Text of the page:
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JH

Separating Menace from Innocence

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Grant Nimmo, Everyday sunshine, 2021, oil on linen, 1300 x 1610mm (framed) Grant Nimmo, The séance, 2021, oil on linen, 1150 x 1000mm (framed) Grant Nimmo, Trees, 2021, oil on linen, 1150 x 1000mm (framed) Grant Nimmo, Song of the forest, 2021, oil on linen, 745 x 595mm (framed) Grant Nimmo, Stone age, 2021, oil on linen, 745 x 595mm (framed) Focus mental powers, 2021 Oil on linen 1605 x 1350mm (framed) Grant Nimmo, Never living with total peace, 2021, oil on linen, 745 x 595mm (framed)

So, is Nimmo teasing the viewer here, with their imaginations being gently prodded in a certain direction, towards the uncanny, a deep instinctual fear (where spaces are hidden) that children are often susceptible to, but rarely adults? Or, is that idea bollocks? That a suggestion of a disturbing ambience is connected to the vegetation-loaded imagery seen in the expertly crafted paintings.

Auckland

 

Grant Nimmo
The Falling Spirit

 

7 August - 31 August 2021 (Prelockdown)

Online and ‘viewable’ during lockdown on the Ivan Anthony webpage, these seven paintings by Grant Nimmo LINK ESSAY almost all feature darkened patches of dappled bush, possibly sinister clumps of ominous tree-generated shadows that for some, might allude to Henri Rousseau’s tropical jungles (but with no hungry carnivores or reclining nudes). If you have a soft spot for Le Douanier. The painting customs officer.

They are in the vein of earlier works that Nimmo presented in an exhibition in March 2019. And so, while perhaps subtly creepy, they are definitely not alluding to suburban environs as with David Lynch. These are trees, not shrubs or lawns. Lots of them.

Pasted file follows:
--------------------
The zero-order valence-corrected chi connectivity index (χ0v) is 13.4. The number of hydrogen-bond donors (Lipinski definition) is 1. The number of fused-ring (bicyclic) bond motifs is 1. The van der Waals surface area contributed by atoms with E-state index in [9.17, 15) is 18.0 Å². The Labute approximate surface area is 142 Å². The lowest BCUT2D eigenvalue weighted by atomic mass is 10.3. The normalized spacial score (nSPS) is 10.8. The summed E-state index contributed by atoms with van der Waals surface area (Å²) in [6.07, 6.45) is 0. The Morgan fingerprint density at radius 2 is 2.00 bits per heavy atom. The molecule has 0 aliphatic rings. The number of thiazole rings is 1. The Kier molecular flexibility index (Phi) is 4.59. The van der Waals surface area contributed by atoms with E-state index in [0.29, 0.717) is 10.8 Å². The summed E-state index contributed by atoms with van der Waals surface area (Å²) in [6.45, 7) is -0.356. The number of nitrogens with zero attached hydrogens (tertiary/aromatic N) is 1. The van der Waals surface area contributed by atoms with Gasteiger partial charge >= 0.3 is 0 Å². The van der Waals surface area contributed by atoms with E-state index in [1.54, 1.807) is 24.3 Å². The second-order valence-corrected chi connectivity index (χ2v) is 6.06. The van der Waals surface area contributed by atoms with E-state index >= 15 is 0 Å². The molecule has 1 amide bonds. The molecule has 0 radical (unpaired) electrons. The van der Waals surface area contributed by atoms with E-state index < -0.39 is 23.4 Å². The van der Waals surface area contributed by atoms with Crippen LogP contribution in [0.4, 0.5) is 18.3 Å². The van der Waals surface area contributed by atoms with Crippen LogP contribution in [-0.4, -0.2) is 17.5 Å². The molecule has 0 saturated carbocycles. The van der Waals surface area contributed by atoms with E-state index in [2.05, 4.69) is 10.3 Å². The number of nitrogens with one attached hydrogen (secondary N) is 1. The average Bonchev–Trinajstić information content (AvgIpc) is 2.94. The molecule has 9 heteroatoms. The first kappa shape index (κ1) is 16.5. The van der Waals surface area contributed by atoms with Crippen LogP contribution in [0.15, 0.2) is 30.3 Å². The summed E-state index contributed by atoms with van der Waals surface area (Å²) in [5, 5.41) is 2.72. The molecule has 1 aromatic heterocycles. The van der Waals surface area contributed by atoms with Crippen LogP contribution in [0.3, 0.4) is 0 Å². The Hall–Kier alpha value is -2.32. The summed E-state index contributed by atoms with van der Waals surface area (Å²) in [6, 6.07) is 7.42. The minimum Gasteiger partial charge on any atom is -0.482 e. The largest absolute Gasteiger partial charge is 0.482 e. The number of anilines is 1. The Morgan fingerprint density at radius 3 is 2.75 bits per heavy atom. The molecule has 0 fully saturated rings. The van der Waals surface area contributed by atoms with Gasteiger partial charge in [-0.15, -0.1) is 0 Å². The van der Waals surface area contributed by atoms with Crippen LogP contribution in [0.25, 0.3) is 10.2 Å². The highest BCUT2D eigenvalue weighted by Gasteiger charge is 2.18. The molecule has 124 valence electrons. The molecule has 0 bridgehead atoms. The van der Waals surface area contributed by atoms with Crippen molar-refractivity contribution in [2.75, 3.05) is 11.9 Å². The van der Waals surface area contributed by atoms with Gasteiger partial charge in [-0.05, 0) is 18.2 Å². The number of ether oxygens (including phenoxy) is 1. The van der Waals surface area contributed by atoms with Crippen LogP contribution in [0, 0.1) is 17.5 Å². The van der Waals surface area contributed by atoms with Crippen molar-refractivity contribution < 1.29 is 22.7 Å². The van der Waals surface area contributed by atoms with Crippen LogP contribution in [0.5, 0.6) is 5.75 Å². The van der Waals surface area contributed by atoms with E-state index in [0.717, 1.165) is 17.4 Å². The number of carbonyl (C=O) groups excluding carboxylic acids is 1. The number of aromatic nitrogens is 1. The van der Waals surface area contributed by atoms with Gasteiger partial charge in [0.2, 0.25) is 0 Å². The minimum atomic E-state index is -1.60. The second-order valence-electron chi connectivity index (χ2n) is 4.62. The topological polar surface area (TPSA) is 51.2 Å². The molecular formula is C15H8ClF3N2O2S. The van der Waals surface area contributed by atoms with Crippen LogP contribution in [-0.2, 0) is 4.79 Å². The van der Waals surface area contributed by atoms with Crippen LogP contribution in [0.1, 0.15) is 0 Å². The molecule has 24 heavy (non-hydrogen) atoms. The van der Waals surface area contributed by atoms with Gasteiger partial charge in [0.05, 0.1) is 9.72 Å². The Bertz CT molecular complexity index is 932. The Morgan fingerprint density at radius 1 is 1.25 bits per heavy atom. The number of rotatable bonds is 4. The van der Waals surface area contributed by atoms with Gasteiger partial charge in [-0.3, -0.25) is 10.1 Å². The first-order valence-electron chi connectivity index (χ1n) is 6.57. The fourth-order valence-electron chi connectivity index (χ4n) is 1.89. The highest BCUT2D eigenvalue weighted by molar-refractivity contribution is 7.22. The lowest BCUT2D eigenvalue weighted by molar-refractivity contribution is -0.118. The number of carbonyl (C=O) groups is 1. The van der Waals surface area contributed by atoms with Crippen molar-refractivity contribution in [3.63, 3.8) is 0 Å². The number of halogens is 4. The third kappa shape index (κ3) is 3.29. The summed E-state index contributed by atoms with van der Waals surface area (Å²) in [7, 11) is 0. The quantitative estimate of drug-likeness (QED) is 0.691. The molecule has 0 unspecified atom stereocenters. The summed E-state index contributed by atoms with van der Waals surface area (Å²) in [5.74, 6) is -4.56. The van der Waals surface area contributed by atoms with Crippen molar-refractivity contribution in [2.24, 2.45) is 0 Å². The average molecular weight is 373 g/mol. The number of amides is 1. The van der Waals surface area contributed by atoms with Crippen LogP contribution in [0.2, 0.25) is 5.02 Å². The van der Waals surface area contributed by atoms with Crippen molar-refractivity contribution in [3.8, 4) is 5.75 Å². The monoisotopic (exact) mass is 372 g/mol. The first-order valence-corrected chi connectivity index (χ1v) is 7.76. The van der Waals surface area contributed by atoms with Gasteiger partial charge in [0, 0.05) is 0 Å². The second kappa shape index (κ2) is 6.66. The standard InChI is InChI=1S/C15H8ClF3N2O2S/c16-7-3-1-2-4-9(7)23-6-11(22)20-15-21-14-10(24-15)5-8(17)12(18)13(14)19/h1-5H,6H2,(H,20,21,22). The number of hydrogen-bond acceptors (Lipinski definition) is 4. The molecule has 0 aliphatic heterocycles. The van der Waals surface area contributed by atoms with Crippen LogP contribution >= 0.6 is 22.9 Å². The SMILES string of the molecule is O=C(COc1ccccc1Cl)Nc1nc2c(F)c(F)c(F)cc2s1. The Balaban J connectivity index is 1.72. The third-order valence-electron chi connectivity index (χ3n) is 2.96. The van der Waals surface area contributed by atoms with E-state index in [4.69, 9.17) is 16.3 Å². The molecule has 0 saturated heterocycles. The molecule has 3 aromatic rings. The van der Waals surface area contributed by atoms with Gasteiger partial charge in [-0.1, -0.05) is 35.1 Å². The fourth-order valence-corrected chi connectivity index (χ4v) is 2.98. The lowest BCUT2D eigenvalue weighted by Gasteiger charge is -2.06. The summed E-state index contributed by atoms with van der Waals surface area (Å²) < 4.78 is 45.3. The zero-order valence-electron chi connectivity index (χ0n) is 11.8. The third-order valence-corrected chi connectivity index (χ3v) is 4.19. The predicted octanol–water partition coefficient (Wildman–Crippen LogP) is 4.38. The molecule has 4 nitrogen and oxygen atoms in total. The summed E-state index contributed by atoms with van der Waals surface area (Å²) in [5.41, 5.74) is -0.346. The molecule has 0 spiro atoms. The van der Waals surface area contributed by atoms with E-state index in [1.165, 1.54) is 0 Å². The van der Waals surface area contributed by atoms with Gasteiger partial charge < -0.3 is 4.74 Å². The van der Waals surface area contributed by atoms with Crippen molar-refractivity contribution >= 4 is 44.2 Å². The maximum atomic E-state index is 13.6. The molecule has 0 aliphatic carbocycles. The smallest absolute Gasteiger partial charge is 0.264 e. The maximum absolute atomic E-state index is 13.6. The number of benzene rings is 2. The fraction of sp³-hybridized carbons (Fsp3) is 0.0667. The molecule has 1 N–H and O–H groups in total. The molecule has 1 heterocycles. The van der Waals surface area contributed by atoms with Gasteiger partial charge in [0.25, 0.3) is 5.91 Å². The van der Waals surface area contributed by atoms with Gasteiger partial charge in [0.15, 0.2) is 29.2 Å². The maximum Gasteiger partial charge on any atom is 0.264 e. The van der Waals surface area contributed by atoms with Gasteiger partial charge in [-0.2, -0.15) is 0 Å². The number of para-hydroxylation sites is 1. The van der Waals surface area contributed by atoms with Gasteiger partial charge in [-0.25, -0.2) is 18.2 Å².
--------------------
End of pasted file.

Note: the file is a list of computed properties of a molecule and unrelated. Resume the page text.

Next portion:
So, is Nimmo teasing the viewer here, with their imaginations being gently prodded in a certain direction, towards the uncanny, a deep instinctual fear (where spaces are hidden) that children are often susceptible to, but rarely adults? Or, is that idea bollocks? That a suggestion of a disturbing ambience is connected to the vegetation-loaded imagery seen in the expertly crafted paintings.

Yet, the persistent temptation is to wonder: what could be lurking in the shadows or grey fogs? The dark spaces alarm because of their impenetrability. They agitate the imagination in that they are a lot more than just trees accompanied by spaces devoid of light. They set off a nervousness, an apprehensive mood, a jittery grinding of teeth. Mysterious forest glades in mists that function as murky curtains.

If anyone tells you these works are really about painting technique and the pleasures of examining plants (big or small)—a botanical boffin’s delight; that that is the artist’s agenda—you’d best (I suggest) just walk away. I certainly would.

John Hurrell

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